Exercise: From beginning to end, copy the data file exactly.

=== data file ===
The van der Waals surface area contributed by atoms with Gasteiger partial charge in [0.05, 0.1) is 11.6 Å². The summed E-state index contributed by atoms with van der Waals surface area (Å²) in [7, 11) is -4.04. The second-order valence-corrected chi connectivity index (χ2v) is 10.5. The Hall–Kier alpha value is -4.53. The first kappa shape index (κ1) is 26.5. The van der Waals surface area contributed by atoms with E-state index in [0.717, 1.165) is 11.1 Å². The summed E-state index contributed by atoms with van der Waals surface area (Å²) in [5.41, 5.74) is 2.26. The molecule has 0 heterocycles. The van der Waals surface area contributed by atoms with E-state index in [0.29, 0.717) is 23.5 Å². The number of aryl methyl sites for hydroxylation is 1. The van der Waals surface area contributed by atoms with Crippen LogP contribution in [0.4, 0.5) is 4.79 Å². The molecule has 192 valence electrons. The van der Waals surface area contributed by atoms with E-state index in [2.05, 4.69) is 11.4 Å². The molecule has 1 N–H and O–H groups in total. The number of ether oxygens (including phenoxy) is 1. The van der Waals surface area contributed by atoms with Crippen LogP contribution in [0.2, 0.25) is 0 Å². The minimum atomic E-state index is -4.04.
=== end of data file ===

The van der Waals surface area contributed by atoms with Gasteiger partial charge in [0.05, 0.1) is 11.6 Å². The summed E-state index contributed by atoms with van der Waals surface area (Å²) in [7, 11) is -4.04. The second-order valence-corrected chi connectivity index (χ2v) is 10.5. The Hall–Kier alpha value is -4.53. The first kappa shape index (κ1) is 26.5. The van der Waals surface area contributed by atoms with E-state index in [0.717, 1.165) is 11.1 Å². The summed E-state index contributed by atoms with van der Waals surface area (Å²) in [5.41, 5.74) is 2.26. The molecule has 0 heterocycles. The van der Waals surface area contributed by atoms with E-state index in [0.29, 0.717) is 23.5 Å². The number of aryl methyl sites for hydroxylation is 1. The van der Waals surface area contributed by atoms with Crippen LogP contribution in [0.4, 0.5) is 4.79 Å². The molecule has 192 valence electrons. The van der Waals surface area contributed by atoms with E-state index in [2.05, 4.69) is 11.4 Å². The molecule has 1 N–H and O–H groups in total. The number of ether oxygens (including phenoxy) is 1. The van der Waals surface area contributed by atoms with Crippen LogP contribution in [0.2, 0.25) is 0 Å². The minimum atomic E-state index is -4.04.